Dr. H Reviews Jurassic World, Flawed Entertainment at its best (Still in Theaters).
Jurassic world, is a victory of exhilarating CGI’s over the old-fashioned and somewhat mundane art of solid storytelling with relatable characters. Sadly, it appears that these two factors are like East and West– the two will never meet.
Don’t get me wrong—Jurassic World is a thoroughly enjoyable popcorn summer flick that for the most part will keep you engrossed if not spellbound. But director Colin Trevorrow’s attempt to project the movie as a struggle against corporate and media excess is a bit over-the-top.
The fact that there are two credits for the story and four for the screenplay and that the script was revised about 5 times and the movie took a decade to materialize makes you wonder about the screenplay standards of today. If this is the final product of a professional screenplay exercise written, rewritten, and revised for audience response, could an amateur writer do any worse?
If this sounds harsh, please consider the following: here are a couple of dramatic moments that needed some creative punchlines. Two brothers are lost in the wilderness of the park being chased by a rogue dinosaur (and yes this concept is something that the movie has successfully contributed to the dinosaur genre). Finally after a 20 minute chase outwitting the dinosaur they manage to reach safety only to find a lukewarm reception or perhaps scenes chopped at the altar of the editor’s proverbial splicer. Ironically, the brotherly bond is the only redeeming chemistry that the movie could successfully portray. The distant second being the affection between the smaller dinosaurs and their trainer-feeders. The other, almost criminal, omission was their inability to logically develop the character played by Vincent D’Onofrio, who represented the big arms industry and the Indian actor IRFAAN KHAN (representing the theme park owner with higher ambitions) both of them versatile and talented actors. Henceforth the story takes a childish turn and the protagonists lacked gravitas.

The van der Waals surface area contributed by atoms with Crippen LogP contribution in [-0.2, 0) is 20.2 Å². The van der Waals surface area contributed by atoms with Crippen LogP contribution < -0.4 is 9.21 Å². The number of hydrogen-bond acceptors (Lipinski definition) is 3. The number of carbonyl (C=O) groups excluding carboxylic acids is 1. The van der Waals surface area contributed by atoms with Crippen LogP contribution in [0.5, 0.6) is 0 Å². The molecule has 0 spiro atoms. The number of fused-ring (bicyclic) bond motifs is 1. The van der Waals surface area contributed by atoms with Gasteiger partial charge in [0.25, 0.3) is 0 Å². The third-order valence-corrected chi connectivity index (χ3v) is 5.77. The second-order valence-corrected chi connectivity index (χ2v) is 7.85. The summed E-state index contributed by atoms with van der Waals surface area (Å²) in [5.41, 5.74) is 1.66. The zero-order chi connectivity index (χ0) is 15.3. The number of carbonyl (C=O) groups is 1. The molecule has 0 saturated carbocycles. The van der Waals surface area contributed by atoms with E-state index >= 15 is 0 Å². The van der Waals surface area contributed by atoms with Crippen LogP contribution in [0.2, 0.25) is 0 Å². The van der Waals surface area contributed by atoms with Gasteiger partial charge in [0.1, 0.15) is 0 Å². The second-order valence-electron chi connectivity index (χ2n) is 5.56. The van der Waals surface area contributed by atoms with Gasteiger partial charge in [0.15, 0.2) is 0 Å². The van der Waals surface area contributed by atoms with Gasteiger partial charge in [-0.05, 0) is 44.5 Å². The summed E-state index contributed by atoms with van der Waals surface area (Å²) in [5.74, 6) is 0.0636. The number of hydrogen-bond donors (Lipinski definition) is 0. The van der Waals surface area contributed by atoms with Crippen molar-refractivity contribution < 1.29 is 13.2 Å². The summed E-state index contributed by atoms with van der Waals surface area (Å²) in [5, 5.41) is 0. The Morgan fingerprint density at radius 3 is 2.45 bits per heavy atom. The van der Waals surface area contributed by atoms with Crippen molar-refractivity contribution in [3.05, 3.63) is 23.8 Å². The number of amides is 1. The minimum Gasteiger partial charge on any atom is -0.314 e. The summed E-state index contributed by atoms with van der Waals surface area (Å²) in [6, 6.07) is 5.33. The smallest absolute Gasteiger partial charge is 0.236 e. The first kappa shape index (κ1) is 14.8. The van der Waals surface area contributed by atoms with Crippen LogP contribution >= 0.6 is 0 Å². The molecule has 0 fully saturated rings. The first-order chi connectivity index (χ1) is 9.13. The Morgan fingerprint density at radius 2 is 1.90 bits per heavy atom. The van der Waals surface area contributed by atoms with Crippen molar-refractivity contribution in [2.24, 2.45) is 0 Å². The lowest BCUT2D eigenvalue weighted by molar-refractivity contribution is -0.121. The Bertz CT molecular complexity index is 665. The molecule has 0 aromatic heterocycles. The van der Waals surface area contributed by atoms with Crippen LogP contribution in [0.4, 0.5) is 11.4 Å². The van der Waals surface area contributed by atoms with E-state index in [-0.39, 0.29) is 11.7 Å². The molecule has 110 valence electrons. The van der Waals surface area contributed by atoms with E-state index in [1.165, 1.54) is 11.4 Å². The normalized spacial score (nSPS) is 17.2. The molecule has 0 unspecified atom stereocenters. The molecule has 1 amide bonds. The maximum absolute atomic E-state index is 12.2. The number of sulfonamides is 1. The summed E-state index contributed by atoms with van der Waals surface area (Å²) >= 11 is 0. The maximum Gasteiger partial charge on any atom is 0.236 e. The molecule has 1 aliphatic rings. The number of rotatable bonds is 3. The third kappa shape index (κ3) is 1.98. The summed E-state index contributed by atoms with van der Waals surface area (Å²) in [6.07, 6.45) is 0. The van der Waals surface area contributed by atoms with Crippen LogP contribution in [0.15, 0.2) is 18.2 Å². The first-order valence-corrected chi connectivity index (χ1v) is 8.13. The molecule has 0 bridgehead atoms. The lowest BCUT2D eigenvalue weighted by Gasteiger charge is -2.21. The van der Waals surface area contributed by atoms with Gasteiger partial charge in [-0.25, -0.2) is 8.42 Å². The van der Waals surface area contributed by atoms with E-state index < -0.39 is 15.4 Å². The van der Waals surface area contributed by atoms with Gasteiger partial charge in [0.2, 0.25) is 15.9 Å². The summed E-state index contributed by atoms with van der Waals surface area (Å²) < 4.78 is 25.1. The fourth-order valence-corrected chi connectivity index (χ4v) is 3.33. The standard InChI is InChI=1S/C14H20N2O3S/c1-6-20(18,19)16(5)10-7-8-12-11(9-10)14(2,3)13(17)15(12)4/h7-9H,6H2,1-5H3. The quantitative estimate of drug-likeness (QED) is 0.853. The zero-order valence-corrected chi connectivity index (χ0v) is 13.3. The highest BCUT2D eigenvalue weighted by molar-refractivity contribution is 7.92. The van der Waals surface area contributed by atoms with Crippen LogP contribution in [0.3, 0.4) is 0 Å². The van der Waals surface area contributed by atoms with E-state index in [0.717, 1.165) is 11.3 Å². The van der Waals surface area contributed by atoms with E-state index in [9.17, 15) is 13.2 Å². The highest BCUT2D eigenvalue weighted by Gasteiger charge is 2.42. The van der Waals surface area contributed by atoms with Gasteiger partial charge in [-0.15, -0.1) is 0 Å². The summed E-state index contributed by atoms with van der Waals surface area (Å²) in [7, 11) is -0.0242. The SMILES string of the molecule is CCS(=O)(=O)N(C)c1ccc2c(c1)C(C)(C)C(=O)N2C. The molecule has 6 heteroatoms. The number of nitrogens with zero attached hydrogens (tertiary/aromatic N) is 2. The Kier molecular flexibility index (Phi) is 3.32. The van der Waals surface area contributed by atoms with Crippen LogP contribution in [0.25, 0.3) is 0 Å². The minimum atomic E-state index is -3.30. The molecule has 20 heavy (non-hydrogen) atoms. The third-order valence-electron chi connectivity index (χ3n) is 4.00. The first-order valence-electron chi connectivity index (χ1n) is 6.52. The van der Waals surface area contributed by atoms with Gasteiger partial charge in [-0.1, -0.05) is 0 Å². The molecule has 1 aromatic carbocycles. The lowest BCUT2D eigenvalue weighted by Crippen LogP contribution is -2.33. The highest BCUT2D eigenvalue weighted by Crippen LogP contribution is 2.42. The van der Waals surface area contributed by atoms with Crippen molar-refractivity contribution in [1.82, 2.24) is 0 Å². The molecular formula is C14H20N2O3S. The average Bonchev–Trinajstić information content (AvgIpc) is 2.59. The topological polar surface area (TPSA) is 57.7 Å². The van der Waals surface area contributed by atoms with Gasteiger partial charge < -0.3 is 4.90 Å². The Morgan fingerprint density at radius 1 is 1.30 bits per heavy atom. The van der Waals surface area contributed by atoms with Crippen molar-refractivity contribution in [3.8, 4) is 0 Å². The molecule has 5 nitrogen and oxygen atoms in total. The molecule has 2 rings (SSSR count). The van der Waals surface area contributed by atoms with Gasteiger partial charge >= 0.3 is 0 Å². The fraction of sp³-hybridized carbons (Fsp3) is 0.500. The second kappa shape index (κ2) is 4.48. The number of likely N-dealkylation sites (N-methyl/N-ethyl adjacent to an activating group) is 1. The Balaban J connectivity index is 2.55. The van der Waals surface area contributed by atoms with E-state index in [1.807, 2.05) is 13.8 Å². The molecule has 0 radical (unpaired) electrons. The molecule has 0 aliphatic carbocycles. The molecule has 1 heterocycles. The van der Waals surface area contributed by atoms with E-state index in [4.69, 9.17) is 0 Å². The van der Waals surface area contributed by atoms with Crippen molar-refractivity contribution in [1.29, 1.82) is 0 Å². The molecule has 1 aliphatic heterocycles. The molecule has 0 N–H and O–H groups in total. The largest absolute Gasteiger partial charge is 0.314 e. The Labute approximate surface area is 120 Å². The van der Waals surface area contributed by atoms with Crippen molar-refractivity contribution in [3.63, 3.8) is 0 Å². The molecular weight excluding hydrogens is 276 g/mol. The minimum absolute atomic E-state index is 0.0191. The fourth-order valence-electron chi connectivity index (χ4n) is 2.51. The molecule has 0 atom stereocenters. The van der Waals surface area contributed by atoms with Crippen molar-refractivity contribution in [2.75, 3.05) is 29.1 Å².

Despite the movies flaws there were some rousing scenes, the most memorable was copied from the master Alfred Hitchcock’s The Birds where flying dinosaurs attack the hapless theme park tourists enjoying themselves and pecking them on their heads as the larger beasts lifted them into the air and then dropping some to their some to their deaths and others to serious injury. Not to give away the climax the most we can reveal is that the director’s final sleight of hand was if you can’t beat them, join them.
Watch the movie for its unadulterated fun but don’t count on remembering the story after a week. I had to get this review out within 24 hours of watching this film or major omissions would have crept into the review.